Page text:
Sen. Rand Paul of Kentucky made history in Denver when he became the first presidential candidate to raise money from the legal cannabis industry in June. That got us thinking: Where do the other candidates stand on recreational marijuana in Colorado? We've updated this post to reflect comments from the Republican and Democratic primary debates.
Those debates made clear that pot is on the mind of pretty much all the candidates (just as a topic, we hope). With the Republicans candidates debating next in Boulder, don't expect the haze of legalization to clear out anytime soon. Here's what we know so far:
The Republican senator earned top marks from the Marijuana Policy Project, a Washington lobbying group, for his sponsorship of a bill allowing states to set their own policies regarding medical marijuana. He has also been a vocal supporter of efforts to reduce criminal punishments for those arrested for using or possessing the drug.
In the past, Sen. Paul has framed his marijuana position around states rights. "I see it just more from a federal perspective," he told the Denver Post. "And I think the federal government just ought to stay out."
The Kentucky senator made the same point in the CNN debate, but also went after the other candidates for criminalizing a drug that some, including Jeb Bush, have admitted to using.
"I think one of the great problems, and what American people don't like about politics, is hypocrisy," Paul said. "People have one standard for others and not for themselves."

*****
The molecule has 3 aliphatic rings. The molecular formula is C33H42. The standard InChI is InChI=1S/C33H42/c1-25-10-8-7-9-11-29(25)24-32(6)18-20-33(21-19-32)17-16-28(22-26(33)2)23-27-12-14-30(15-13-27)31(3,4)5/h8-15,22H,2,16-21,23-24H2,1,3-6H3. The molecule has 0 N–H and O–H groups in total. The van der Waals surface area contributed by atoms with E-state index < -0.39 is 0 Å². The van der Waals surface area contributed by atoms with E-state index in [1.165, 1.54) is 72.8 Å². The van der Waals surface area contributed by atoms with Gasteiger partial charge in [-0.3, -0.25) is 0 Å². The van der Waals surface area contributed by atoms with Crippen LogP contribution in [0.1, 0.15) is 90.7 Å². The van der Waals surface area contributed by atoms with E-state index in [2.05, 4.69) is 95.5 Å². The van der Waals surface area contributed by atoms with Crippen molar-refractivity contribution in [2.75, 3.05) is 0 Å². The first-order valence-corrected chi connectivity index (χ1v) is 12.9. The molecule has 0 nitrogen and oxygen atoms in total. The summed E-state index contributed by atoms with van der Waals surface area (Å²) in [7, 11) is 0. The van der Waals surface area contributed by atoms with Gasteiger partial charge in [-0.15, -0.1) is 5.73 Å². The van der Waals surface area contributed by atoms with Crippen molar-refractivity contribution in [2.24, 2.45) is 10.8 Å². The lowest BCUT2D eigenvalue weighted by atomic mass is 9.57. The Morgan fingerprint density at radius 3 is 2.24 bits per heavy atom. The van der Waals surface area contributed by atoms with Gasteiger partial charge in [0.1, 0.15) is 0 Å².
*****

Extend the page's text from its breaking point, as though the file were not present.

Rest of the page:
What do the libertarian and a democratic socialist running for president have in common? The short answer: legal marijuana.
Sanders had said he was considering support for recreational marijuana. That changed at the first democratic debate when Anderson Cooper asked him if he'd support Nevada's ballot initiative to legalize recreational marijuana.
"I suspect I would vote yet," Sanders answered. "And I would vote yes because I am seeing in this country too many lives being destroyed for non-violent offenses. We have a criminal justice system that lets CEOs on Wall Street walk away, and yet we are imprisoning or giving jail sentences to young people who are smoking marijuana."
Just Curious For Now
Running for the Democratic nomination in 2007, Clinton said she supported research on medical marijuana, but opposed efforts to reduce penalties for cannabis use.
Eight years later, her position appears to have reversed. In a CNN Town Hall, Clinton said she is now skeptical that marijuana works as medicine and is interested in seeing how the legalization efforts play out.
She maintained that wait-and-see approach on both medical and recreational marijuana at the first democratic debate. She met a question of whether she is ready to take a position on the issue with a forceful, "No."